The Children of Cthulhu

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Originally for Raw, New Things #5, 4/1/2002

Children of Cthulhu Someone at Ballantine, which owns Del Rey, sees the potential for profit in Lovecraft. They have published paperback editions of Lovecraft's work, as well as Fedogan & Bremer's Shadows Over Innsmouth, Arkham House's Cthulhu 2000 and Tales of the Cthulhu Mythos. Children of Cthulhu, published January 2002, is their first original anthology of Lovecraft-influenced work, assembled by John Pelan and Benjamin Adams.

What is initially obvious about Children of Cthulhu is the company it wants to keep. The book is physically smaller than the average hardcover, a hair shorter than a Fedogan & Bremer book, and only slightly larger than Arkham House's distinctive 8" by 5 5/8" (for the eighth printing of Dagon, as compared to the even smaller 8"x 5 5/8" for my 1974 Watchers out of Time and 1980 New Tales of the Cthulhu Mythos). I haven’t bought enough Del Rey hardcovers to know if this is their standard size, but it’s certainly smaller than my Bantam Game of Thrones, which measures 9"x 6 3/8". The smaller Children of Cthulhu will sit comfortably on the shelf with my Lovecraft and pastiche shelf. My Barnes and Noble edition of Derleth’s Mythos stories doesn’t seem entirely at home there, since it towers a good half-inch over the Arkham House books.

Also worthy of note is the quality of the paper the book it printed on. I'm unsure if it's simply that I've been reading cheap paperbacks recently, but the paper has an unusually smooth quality which is quite noticeable. Lovecraft fans are noted bibliophiles, something encouraged by Derleth and Arkham House (and the subject of a future essay, I expect), so Del Rey may feel it necessary to keep the quality of the book high to satisfy us. From the reviews I’ve seen, they’re onto something.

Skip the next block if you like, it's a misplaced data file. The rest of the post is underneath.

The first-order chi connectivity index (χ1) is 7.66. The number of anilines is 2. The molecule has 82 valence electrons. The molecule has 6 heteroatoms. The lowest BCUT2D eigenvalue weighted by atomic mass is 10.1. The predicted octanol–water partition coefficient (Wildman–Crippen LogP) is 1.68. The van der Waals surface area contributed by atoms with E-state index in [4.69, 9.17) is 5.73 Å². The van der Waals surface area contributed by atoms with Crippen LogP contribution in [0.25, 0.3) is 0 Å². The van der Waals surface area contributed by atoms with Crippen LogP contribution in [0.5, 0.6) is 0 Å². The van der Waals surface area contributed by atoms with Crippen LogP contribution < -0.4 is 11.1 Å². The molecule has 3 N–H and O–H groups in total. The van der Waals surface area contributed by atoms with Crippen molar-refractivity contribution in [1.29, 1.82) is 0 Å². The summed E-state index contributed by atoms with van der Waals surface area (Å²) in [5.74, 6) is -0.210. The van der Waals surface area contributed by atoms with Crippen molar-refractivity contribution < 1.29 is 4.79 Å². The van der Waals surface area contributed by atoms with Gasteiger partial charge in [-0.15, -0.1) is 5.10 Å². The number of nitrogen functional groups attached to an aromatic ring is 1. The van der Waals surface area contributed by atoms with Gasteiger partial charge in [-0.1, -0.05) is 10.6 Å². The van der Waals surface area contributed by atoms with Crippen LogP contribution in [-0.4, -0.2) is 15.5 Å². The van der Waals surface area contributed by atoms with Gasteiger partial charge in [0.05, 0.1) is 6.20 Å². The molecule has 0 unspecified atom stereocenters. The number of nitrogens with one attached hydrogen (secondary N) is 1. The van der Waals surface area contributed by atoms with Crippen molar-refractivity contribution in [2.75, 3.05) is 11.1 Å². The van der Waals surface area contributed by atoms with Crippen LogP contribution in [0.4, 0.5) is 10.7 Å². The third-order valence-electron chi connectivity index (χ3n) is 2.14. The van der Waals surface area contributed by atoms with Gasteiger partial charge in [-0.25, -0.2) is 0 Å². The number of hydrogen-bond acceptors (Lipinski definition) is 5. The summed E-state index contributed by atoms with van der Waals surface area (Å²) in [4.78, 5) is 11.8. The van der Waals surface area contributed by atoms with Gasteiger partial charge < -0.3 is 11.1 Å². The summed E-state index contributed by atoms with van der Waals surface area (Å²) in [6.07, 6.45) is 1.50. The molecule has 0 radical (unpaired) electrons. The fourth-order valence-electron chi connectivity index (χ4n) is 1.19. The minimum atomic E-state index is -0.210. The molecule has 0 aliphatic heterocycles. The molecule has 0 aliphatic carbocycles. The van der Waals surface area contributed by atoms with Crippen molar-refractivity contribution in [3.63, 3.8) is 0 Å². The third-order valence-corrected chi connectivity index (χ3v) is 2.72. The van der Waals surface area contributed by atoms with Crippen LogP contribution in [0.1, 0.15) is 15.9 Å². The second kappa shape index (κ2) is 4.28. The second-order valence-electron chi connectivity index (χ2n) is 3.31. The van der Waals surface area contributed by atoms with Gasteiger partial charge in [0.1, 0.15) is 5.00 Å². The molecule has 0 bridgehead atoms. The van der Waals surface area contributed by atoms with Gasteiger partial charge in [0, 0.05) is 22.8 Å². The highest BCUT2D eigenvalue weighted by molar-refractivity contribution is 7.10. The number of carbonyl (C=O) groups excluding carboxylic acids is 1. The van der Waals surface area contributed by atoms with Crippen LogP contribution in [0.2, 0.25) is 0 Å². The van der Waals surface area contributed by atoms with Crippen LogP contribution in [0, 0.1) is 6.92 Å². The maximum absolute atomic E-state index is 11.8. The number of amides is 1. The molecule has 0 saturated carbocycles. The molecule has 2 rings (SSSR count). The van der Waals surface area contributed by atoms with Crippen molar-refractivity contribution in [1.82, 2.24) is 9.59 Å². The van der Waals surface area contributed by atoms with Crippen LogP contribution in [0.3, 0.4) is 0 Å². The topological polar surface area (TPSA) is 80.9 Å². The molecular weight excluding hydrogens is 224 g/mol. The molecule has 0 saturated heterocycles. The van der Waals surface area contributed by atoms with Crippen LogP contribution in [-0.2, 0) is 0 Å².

In addition to its physical attributes, The Children of Cthulhu is significant because it is not a "Cthulhu Mythos" anthology. The editors have moved away from Derleth's influence, concentrating on the direct influence of Lovecraft. I would have to say that they have succeeded; you will not find a single Derlethian house built on malice in the lot. While all anthologies are uneven, Children of Cthulhu is more consistent that most. Virtually all of the stories are a pleasure to read, free of the awkward prose or odd descriptions of inexperienced authors pushing out their first Lovecraft pastiche.

James Van Pelt's "The Invisible Empire" is a fine story, setting racism in an unusual perspective when compared to the awesome, cosmic terrors of Lovecraft’s universe. A good sense of history, combined with careful, believable character work and a fine knowledge of the pettiness of men makes make this a surprisingly powerful story.

I was also pleased to find Alan Dean Foster returning to the genre that started his career, with the light but well fleshed-out "A Fatal Exception Has Occurred At . . .". What could have been an extremely silly idea, a man attempting to extort money from the government by threatening to upload sections of the Necronomicon to the Internet, is carried off with refreshing aplomb through Foster’s solid prose and well developed characters. It is one of the few light stories in the anthology, but it in no way clashes with the mood of the other stories of the anthology.